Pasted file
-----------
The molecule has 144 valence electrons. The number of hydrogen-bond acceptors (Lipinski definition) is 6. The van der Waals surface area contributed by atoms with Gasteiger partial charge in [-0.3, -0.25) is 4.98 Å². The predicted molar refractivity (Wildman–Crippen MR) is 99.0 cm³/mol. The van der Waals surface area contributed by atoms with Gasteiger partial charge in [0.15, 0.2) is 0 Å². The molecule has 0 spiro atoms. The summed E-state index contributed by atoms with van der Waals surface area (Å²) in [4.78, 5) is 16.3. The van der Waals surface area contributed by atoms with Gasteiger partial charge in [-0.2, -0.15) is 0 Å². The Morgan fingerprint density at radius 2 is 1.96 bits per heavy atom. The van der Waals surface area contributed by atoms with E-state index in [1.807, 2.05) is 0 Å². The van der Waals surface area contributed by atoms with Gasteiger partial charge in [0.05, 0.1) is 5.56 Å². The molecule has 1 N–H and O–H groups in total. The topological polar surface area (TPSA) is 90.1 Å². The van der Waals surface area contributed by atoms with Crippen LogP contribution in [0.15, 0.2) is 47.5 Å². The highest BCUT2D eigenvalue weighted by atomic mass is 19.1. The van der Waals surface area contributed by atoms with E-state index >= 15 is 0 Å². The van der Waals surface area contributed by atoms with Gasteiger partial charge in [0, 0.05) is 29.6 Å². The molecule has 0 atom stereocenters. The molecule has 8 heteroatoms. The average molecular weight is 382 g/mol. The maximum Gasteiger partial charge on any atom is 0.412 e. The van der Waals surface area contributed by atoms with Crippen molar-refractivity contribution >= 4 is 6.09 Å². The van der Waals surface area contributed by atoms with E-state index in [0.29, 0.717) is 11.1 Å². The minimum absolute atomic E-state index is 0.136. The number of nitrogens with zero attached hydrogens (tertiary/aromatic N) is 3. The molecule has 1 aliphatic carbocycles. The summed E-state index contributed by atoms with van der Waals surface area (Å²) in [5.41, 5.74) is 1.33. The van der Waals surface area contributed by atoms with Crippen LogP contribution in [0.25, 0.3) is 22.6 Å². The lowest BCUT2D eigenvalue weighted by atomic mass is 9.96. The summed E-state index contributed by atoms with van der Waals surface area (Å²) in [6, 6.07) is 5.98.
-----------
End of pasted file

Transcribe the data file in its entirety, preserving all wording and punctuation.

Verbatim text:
The molecule has 144 valence electrons. The number of hydrogen-bond acceptors (Lipinski definition) is 6. The van der Waals surface area contributed by atoms with Gasteiger partial charge in [-0.3, -0.25) is 4.98 Å². The predicted molar refractivity (Wildman–Crippen MR) is 99.0 cm³/mol. The van der Waals surface area contributed by atoms with Gasteiger partial charge in [0.15, 0.2) is 0 Å². The molecule has 0 spiro atoms. The summed E-state index contributed by atoms with van der Waals surface area (Å²) in [4.78, 5) is 16.3. The van der Waals surface area contributed by atoms with Gasteiger partial charge in [-0.2, -0.15) is 0 Å². The Morgan fingerprint density at radius 2 is 1.96 bits per heavy atom. The van der Waals surface area contributed by atoms with E-state index in [1.807, 2.05) is 0 Å². The van der Waals surface area contributed by atoms with Gasteiger partial charge in [0.05, 0.1) is 5.56 Å². The molecule has 1 N–H and O–H groups in total. The topological polar surface area (TPSA) is 90.1 Å². The van der Waals surface area contributed by atoms with Crippen LogP contribution in [0.15, 0.2) is 47.5 Å². The highest BCUT2D eigenvalue weighted by atomic mass is 19.1. The van der Waals surface area contributed by atoms with E-state index >= 15 is 0 Å². The van der Waals surface area contributed by atoms with Gasteiger partial charge in [0, 0.05) is 29.6 Å². The molecule has 0 atom stereocenters. The molecule has 8 heteroatoms. The average molecular weight is 382 g/mol. The maximum Gasteiger partial charge on any atom is 0.412 e. The van der Waals surface area contributed by atoms with Crippen molar-refractivity contribution >= 4 is 6.09 Å². The van der Waals surface area contributed by atoms with E-state index in [0.29, 0.717) is 11.1 Å². The minimum absolute atomic E-state index is 0.136. The number of nitrogens with zero attached hydrogens (tertiary/aromatic N) is 3. The molecule has 1 aliphatic carbocycles. The summed E-state index contributed by atoms with van der Waals surface area (Å²) in [5.41, 5.74) is 1.33. The van der Waals surface area contributed by atoms with Crippen LogP contribution in [0.25, 0.3) is 22.6 Å². The lowest BCUT2D eigenvalue weighted by atomic mass is 9.96. The summed E-state index contributed by atoms with van der Waals surface area (Å²) in [6, 6.07) is 5.98.